As you may have deduced, this is a British film. I would imagine it will look and flow like a British film too, so I'm not exactly sure how it will be received by a North American audience. Any of you seen BEND IT LIKE BECKHAM? Or maybe EAST IS EAST? I'm guessing the film will have a comparable feel.

Bizarrely I have yet to see this (the DVD is in my bag as I write this) as it was released over here late last year. If any of you read my very first column you will know that this is very much against my usual form.

BRICK LANE is released on your sunny continent on June 20th.

The Secret Lives Of Bees by Sue Monk Kidd

Most of you don't know me personally, so at this point it maybe useful for me to state that I am slightly emotionally retarded. This book however, had me in tears on more than one occasion. This is what I call a word-of-mouth book. Published first in 2001, which
Match. Pyro. Geddit?
passed me by, probably because I was reading Crime and Sci-Fi almost exclusively back then, it got to the top of the bestseller charts here, there and everywhere. The amount of times I saw it referenced to describe other books urged me to pick it up earlier this week.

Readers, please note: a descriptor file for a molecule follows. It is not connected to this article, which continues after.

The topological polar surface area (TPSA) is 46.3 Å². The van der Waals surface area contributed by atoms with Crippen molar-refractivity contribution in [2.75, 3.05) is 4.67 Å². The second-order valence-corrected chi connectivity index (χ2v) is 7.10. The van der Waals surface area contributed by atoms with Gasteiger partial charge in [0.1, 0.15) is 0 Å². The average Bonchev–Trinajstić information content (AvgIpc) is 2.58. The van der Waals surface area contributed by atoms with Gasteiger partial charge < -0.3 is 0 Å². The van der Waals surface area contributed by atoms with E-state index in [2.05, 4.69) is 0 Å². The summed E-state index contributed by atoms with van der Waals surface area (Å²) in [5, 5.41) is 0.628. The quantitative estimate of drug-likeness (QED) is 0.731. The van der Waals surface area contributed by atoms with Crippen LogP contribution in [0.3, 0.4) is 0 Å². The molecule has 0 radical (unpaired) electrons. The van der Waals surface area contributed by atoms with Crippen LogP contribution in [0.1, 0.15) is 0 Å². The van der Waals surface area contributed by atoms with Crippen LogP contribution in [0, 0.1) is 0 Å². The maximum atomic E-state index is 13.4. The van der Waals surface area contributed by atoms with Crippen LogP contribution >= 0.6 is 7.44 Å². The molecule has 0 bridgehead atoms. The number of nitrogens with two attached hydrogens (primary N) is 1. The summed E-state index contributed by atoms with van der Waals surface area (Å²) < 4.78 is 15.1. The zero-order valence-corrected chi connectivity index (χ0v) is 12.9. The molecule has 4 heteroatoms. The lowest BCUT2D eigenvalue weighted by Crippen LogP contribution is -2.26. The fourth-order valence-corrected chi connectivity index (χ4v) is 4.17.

It is a wonderful book, beautifully written and extremely engaging. It also is very moving, it would have to be to put a lump in my throat. The story centres around fourteen year old Lily Owens who goes on a forced quest to discover more about her mother. The mother who died in a tragic accident at Lily's hands. It is set in South Carolina in the summer of 1964, so boiling racial tensions provide a harrowing historical backdrop. One of the most special aspects of the writing is the narrative. It is told exclusively from the point of view of Lily, her thoughts, feelings and observations only endear you to her fragile and damaged existence. This is why the film has me quite excited, as this presumably demanding role has been awarded to Dakota Fanning. For me, Dakota is leading the new wave of child performers. If the director (who also wrote the screenplay, and I'm not sure how I feel about that) has handled this correctly I feel we could be in for something special. The rest of the cast is also quite impressive, it includes Alicia Keys who I happen to think is quite gorgeous.

THE SECRET LIFE OF BEES has been slated for an October release in the States, which means I will probably get to see it in 2011.

The Road by Cormac McCarthy

Yes. It is the same Cormac McCarthy that was responsible for writing the academy nomination hungry NO COUNTRY FOR OLD MEN. And yes,